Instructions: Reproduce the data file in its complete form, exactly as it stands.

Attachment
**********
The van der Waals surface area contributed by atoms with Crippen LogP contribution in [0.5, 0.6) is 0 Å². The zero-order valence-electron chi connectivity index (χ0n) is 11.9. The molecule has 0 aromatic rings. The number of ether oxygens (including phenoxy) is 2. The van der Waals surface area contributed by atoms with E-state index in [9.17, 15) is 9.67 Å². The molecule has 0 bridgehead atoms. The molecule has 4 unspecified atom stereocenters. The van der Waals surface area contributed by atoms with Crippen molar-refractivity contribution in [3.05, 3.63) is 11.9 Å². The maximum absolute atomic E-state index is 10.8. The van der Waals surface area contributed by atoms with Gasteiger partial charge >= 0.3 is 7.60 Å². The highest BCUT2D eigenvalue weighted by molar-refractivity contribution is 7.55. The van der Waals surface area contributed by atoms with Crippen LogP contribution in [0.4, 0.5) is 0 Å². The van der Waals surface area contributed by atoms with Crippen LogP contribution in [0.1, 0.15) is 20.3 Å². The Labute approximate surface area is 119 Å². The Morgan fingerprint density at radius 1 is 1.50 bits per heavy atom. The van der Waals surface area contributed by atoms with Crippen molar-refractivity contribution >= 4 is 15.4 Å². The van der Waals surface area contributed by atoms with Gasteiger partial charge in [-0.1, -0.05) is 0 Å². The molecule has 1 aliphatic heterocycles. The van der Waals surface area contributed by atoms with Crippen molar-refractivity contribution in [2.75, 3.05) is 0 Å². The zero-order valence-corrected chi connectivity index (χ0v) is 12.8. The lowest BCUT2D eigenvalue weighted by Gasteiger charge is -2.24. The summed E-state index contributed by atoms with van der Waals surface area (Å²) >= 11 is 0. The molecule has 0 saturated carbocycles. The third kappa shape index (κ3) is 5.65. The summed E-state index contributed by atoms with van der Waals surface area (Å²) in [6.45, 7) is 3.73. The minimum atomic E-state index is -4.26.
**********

The van der Waals surface area contributed by atoms with Crippen LogP contribution in [0.5, 0.6) is 0 Å². The zero-order valence-electron chi connectivity index (χ0n) is 11.9. The molecule has 0 aromatic rings. The number of ether oxygens (including phenoxy) is 2. The van der Waals surface area contributed by atoms with E-state index in [9.17, 15) is 9.67 Å². The molecule has 0 bridgehead atoms. The molecule has 4 unspecified atom stereocenters. The van der Waals surface area contributed by atoms with Crippen molar-refractivity contribution in [3.05, 3.63) is 11.9 Å². The maximum absolute atomic E-state index is 10.8. The van der Waals surface area contributed by atoms with Gasteiger partial charge >= 0.3 is 7.60 Å². The highest BCUT2D eigenvalue weighted by molar-refractivity contribution is 7.55. The van der Waals surface area contributed by atoms with Crippen LogP contribution in [0.4, 0.5) is 0 Å². The van der Waals surface area contributed by atoms with Crippen LogP contribution in [0.1, 0.15) is 20.3 Å². The Labute approximate surface area is 119 Å². The Morgan fingerprint density at radius 1 is 1.50 bits per heavy atom. The van der Waals surface area contributed by atoms with Crippen molar-refractivity contribution >= 4 is 15.4 Å². The van der Waals surface area contributed by atoms with Gasteiger partial charge in [-0.1, -0.05) is 0 Å². The molecule has 1 aliphatic heterocycles. The van der Waals surface area contributed by atoms with Crippen molar-refractivity contribution in [2.75, 3.05) is 0 Å². The zero-order valence-corrected chi connectivity index (χ0v) is 12.8. The lowest BCUT2D eigenvalue weighted by Gasteiger charge is -2.24. The summed E-state index contributed by atoms with van der Waals surface area (Å²) >= 11 is 0. The molecule has 0 saturated carbocycles. The third kappa shape index (κ3) is 5.65. The summed E-state index contributed by atoms with van der Waals surface area (Å²) in [6.45, 7) is 3.73. The minimum atomic E-state index is -4.26.